Even reviews that praised her performances did so by implying that she was an adequate lead stuck in a bad situation, which diminishes her very active role in making these films the blockbuster successes they became. The two truths can co-exist: J.Lo never quite got the quality rom-com she deserved, but the ones she did star in are beloved and important because she is great in them.
The Wedding Planner is the prime example. Lopez plays Mary Fiori, titular planner of all things nuptial, who, though she excels at making other people’s lives feel like fairy tales, has thus far been unlucky in love herself. That is, until she meets Dr. Steve Edison (a subdued, bespectacled Matthew McConaughey), a charming pediatrician who saves her life during a dumpster mishap meet-cute for the ages. The two instantly hit it off, enjoying a romantic evening together watching the 1951 musical Two Tickets to Broadway in the park, during which they share a dance and very nearly kiss. There’s only one problem: Steve is already engaged, and Mary has just been hired to plan the wedding.
From the very first scene, in which she comforts a distraught father by handing him a Valium from her trusty catch-all kit all while juggling three or four other minor crises, Lopez fills the screen. She’s charismatic and confident, playing off her anxious assistant Penny (Judy Greer, a perfect foil) and taking charge of difficult situations. But unlike say, Sandra Bullock in Miss Congeniality, that cool collected work demeanor doesn’t translate to a messy home life, the kind where the heroine can be seen eating out of five day-old takeout containers. Lopez’s Mary is not an emotionally stunted wreck, she’s an ambitious woman who’s been busy focusing on her career and would rather spend her rare downtime folding her laundry and lighting soothing candles than dating men who will probably disappoint her. And yes, the plotline about her dad trying to convince her to marry her childhood playmate from Italy (Justin Chambers, hilariously not Italian) is contrived, but Lopez leans right in, and brings us along for the ride with some impressive physical comedy to boot.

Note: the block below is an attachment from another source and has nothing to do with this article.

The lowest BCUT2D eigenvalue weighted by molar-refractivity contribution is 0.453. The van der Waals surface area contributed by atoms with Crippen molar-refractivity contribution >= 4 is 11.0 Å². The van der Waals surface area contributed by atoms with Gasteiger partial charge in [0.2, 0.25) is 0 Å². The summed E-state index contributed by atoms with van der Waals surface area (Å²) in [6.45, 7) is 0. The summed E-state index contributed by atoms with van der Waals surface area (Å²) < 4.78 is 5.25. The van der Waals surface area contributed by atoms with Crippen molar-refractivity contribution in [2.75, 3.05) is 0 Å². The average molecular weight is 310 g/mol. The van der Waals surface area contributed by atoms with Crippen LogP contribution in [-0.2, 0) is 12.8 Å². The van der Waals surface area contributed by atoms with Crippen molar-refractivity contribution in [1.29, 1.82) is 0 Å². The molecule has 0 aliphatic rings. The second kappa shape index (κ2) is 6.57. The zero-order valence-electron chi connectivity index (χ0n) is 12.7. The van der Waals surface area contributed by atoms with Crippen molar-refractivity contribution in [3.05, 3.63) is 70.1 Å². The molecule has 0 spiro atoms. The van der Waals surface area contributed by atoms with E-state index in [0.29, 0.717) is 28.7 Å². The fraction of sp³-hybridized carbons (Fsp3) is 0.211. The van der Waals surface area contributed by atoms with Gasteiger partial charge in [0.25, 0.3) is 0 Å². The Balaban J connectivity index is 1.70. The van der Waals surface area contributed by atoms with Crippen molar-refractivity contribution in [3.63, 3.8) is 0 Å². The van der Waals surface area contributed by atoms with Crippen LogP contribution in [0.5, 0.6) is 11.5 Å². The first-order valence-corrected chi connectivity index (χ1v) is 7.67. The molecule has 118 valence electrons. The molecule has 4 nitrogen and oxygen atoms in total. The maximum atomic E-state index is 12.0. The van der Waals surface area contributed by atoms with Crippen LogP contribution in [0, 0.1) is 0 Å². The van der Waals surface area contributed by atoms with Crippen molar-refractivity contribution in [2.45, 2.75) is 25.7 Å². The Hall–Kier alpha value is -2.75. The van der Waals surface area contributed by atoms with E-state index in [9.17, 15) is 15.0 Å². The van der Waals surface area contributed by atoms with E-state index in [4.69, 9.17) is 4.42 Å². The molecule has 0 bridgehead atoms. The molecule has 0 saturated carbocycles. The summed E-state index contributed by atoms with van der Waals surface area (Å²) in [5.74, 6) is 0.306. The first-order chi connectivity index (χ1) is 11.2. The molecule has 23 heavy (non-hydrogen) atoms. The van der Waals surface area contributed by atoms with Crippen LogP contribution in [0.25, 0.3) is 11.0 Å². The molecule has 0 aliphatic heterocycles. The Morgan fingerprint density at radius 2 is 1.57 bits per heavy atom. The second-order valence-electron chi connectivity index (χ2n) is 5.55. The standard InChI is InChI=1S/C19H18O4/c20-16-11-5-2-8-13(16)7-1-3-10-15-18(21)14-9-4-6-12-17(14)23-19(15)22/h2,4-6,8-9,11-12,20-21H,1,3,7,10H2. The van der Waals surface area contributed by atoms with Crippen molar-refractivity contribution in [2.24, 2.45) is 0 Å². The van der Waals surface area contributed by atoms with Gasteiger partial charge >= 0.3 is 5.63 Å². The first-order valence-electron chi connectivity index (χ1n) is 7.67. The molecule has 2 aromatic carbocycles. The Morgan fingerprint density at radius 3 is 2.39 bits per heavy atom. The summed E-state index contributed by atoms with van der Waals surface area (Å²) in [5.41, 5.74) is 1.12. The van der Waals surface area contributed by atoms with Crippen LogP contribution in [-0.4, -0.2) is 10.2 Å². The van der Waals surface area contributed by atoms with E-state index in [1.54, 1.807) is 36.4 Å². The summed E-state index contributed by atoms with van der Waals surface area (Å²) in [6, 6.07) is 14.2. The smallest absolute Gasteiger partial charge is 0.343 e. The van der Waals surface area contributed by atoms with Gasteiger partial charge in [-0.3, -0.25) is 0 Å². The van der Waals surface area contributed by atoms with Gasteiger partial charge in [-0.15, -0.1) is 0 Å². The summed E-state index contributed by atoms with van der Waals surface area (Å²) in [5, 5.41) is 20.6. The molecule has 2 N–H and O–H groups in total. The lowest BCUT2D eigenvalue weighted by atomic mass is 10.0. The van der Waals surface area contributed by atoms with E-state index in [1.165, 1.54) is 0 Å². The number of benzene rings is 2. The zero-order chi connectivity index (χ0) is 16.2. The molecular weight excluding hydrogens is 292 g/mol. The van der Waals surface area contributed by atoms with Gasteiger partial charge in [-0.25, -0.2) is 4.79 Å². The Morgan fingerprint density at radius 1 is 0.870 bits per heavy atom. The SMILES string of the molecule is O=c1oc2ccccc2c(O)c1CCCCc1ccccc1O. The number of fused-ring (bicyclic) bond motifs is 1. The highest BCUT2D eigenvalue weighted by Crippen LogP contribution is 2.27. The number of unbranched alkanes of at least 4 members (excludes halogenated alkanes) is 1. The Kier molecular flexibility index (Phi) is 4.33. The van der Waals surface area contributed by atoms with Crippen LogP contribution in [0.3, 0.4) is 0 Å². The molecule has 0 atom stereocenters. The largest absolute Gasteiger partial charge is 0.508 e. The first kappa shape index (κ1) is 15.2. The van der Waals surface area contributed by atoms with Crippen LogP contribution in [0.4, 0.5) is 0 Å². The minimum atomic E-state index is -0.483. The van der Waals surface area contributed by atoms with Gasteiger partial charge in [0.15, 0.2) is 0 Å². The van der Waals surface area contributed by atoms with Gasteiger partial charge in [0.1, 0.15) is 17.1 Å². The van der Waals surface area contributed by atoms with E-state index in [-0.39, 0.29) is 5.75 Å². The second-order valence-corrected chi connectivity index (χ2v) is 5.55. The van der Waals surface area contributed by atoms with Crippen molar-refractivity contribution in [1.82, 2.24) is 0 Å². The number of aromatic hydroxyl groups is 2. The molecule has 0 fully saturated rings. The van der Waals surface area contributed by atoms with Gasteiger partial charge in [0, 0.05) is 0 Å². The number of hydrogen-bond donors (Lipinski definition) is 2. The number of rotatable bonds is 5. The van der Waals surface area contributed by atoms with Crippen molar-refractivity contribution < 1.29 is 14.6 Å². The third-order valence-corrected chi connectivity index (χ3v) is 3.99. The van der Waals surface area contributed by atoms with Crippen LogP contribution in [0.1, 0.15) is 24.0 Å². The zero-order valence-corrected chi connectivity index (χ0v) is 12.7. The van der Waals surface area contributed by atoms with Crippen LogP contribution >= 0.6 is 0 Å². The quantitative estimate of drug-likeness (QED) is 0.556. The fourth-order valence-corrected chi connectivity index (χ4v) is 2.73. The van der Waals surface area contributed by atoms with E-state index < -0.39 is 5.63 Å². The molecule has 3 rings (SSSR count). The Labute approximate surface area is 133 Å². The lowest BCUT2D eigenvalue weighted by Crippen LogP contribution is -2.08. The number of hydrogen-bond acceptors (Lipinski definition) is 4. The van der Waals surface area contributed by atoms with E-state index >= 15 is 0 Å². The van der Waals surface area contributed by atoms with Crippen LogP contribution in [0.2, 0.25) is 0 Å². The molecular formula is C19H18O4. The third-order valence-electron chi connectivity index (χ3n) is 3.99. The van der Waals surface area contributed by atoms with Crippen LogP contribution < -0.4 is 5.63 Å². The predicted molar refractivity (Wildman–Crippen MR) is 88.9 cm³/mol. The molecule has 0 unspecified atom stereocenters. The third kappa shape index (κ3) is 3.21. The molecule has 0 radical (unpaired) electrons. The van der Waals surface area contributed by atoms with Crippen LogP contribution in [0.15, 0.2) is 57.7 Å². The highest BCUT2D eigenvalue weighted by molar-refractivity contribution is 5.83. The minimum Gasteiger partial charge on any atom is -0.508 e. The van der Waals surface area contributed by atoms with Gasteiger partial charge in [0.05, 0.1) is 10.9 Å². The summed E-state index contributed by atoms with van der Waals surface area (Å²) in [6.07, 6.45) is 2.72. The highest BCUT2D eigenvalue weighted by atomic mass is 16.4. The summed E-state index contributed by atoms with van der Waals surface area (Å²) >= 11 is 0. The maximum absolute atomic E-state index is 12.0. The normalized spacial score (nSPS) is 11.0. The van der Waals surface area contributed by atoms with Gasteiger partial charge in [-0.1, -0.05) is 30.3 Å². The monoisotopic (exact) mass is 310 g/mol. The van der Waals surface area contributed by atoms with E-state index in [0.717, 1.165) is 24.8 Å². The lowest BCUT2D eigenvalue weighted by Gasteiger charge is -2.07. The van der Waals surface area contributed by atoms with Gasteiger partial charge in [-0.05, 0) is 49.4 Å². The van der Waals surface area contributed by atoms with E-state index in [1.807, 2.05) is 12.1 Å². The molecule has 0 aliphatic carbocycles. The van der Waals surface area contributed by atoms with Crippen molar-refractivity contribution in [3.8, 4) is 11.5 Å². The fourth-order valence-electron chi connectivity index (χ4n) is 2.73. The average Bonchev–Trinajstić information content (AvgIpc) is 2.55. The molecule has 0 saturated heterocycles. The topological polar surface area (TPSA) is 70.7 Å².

If The Wedding Planner has one fatal flaw, it’s that by trying to make Lopez palatable for the mainstream by giving her a veneer of whiteness, it deprives itself of interesting and meaningful subtext. Even if her identity didn’t play a prominent part in the plot — and if we’re going to be dabbling into cultural stereotypes about dads pressuring their daughters into marrying, it well could have — simply casting Lopez as an overtly Latinx character would have marked a turning point for representation. Instead, it seemed to pave the way for Italian actresses to go on being cast as Latina, a trope that unfortunately dies hard in Hollywood.
But if you can get over the movie’s original sin — a lot to ask, granted — The Wedding Planner does in fact have a lot to recommend it. The writing isn’t nearly as bad as its reputation would have you believe: Pamela Falk and Michael Ellis’s script has the extremely delicate task of keeping the audience from hating a couple who, in order to be together, have to engage in reprehensible behavior. Not only does Steve lead Mary on in the beginning, he’s also consciously emotionally cheating on his fiancee throughout. Meanwhile, if Mary wants to end up with Steve, she has to break the trust of a woman who has hired her to make things run smoothly. All of this is made even more fraught by the fact that Fran (Bridget Wilson-Sampras), Steve’s fiancée, isn’t a hateable witch a la Meredith Blake — far from it, she’s downright sensible, and the first to come to the realization that maybe this man isn’t for her, and that’s okay.